by Steve Craig
Updated: May 18, 2018
With gas prices approaching $3 a gallon, it's time to talk about the trend in crude oil. ElliottWaveTV asked Steve Craig, editor of our Energy Pro Service, for his take on the seasonal, political and other factors making the rounds in the oil market.
Dana: Hi, I am Dana Weeks, and joining me by phone today is Steve Craig, Elliott Wave International's Chief Energy Analyst, and Editor of Pro Service. So, Steve why does it seem that crude tends to get active heading into the spring and summer, is there a seasonal cycle at work?
Steve: There is indeed, and it's commonly referred to as the summer driving season. That's easily the strongest seasonal period for gasoline demand as families take to the road for vacation while the kiddos are out of school. The term is a bit of a misnomer, however, while it's true that refiners aim to have ample supply available for peak season driving demand, the process actually begins in early spring. Refineries must curb operations and retool so that they can shift from maximizing diesel fuel and heating oil production to maximizing gasoline production. Now the financial decisions vary and they're much more complex than this, but refiners tend to cut back on crude oil purchases in anticipation of the downtime. Now when they resume operations, the tendency is for oil prices, and as a consequence gasoline prices, to rise. While rallies can be quite pronounced it's not an every year occurrence. For example, in 2014, 15, and 16 oil prices rose, but they were down in 2017. Thus far this year prices are responding to the seasonal norm.
Dana: And Steve, what is your take on the U.S. pulling out of the Iranian nuclear deal?
Steve: That's obviously the big question roiling the oil markets. According to the U.S. Energy Information Administration, Iran is the world's fifth-largest producer and accounts for about five percent of global output. Now I've seen estimates that suggest if the U.S. were to reimpose sanctions up to a million barrels or so a day could come off the market and that equates to roughly one percent of global consumption. The other parties to the deal, mainly Europe, China, and Russia want to keep the deal in place and it appears that Iran does as well. But let's say that Iranian oil exports do fall, then you get into a litany of questions. What will OPEC do, well they obviously have plenty of spare capacity with the nearly 1.8 million barrels a day of production cuts. Then you've got to ask, well how fast could the U.S. and other non-OPEC countries ramp up production? Perhaps the bigger question is whether the U.S. is going to take a more adversarial role towards Iran, such as the naval blockade that would further reduce oil exports. What if it escalates into armed conflict? What would Congress do? How would the American people react? What would global leaders' response be? What if Israel or Saudi Arabia strike Iran? What if North Korea talks disintegrate? What if, what if, what if. Unfortunately, I don't have a crystal ball and to the best of my knowledge nobody else does either. The next best thing, however, is a proper application of the Elliott Wave model. While I haven't caught every twist and turn along the way, the strength we've seen is right in line with our bullish forecast, dating back to the 2016 low.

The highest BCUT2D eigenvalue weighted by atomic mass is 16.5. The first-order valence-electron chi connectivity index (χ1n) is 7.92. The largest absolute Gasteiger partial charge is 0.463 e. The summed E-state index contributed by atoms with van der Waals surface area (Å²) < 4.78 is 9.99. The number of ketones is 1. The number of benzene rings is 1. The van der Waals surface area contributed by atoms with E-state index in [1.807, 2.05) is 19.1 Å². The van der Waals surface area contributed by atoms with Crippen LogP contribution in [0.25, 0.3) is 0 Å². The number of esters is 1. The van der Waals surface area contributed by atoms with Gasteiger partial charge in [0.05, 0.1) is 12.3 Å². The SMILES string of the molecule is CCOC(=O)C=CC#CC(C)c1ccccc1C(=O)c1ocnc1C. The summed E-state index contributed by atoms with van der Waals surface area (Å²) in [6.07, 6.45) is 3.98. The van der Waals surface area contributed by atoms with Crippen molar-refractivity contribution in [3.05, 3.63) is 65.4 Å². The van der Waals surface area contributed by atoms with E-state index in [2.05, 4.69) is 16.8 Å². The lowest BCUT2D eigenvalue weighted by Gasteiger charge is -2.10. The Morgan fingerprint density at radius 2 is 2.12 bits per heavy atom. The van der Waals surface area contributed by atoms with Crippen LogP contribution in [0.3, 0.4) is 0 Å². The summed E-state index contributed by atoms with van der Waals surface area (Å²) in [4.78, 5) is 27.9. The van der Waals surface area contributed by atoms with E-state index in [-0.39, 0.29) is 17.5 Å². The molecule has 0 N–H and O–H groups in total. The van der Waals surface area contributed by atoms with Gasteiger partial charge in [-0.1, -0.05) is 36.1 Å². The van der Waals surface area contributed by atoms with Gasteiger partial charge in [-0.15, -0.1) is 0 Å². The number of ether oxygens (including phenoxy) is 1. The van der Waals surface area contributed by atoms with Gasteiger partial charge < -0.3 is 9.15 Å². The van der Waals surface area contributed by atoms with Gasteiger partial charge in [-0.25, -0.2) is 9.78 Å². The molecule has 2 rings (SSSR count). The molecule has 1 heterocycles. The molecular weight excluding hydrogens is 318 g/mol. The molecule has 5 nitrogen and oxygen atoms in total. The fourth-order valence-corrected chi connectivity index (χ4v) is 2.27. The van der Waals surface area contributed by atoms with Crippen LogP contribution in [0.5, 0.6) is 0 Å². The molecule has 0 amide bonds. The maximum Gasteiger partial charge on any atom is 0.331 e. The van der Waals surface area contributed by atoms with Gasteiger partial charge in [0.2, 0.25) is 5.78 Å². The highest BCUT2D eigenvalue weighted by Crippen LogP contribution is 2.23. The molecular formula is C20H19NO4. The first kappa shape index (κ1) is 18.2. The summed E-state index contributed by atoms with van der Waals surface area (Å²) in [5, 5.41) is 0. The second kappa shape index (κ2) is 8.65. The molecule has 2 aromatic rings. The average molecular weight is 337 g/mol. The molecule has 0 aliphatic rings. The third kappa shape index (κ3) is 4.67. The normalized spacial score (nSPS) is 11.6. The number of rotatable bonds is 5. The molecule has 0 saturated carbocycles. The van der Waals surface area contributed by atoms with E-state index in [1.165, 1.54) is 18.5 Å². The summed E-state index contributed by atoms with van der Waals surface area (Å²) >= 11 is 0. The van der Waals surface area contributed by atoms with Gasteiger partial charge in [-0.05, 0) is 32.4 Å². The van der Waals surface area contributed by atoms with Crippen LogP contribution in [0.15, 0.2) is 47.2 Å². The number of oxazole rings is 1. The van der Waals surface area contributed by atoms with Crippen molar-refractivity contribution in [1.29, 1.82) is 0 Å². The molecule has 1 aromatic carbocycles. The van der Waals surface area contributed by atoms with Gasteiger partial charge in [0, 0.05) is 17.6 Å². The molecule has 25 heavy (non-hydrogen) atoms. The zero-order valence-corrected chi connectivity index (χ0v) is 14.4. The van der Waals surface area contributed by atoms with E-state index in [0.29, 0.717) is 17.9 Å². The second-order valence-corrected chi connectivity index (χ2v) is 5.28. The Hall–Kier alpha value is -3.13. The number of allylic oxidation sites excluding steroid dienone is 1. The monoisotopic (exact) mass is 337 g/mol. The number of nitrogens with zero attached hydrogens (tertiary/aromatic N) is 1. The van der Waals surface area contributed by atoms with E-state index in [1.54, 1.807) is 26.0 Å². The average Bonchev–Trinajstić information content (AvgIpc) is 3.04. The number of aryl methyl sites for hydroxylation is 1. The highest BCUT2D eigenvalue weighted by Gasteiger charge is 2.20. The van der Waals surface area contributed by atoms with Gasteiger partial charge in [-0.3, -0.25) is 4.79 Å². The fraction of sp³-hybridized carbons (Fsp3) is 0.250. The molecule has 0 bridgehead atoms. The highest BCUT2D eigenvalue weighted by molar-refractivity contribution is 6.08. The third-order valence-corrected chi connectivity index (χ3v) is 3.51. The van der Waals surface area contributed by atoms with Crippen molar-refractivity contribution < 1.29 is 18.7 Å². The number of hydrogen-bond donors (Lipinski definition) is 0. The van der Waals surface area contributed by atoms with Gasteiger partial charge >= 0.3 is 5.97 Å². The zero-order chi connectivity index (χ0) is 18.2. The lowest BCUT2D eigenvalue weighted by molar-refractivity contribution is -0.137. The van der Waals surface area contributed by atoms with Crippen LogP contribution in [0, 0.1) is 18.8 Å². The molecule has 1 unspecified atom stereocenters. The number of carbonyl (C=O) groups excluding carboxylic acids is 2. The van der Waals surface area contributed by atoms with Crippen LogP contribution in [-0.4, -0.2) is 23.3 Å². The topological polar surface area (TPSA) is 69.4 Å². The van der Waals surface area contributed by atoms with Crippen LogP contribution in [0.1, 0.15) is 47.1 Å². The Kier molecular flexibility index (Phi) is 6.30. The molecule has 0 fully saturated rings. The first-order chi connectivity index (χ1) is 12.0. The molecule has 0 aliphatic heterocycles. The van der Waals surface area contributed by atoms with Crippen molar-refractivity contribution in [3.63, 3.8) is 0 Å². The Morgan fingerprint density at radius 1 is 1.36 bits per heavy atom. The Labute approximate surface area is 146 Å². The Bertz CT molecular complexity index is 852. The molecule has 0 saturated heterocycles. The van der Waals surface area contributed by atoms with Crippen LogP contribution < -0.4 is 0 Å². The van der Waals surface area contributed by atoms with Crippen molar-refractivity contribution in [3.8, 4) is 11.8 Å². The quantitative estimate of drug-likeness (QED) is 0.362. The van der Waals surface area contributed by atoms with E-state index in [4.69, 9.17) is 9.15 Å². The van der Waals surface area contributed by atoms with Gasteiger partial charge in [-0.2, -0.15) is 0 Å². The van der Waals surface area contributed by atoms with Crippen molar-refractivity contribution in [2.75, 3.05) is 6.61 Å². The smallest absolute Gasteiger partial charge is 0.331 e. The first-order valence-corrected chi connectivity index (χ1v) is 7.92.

Dana: And last question on crude, while it has been rallying as forecast since 2016, you argue that it is
Editor's note: In the full version of this interview Steve gives you his forecast for crude, RBOB and heating oil. The full version is reserved for EWI subscribers; learn more about Energy Pro Service below.
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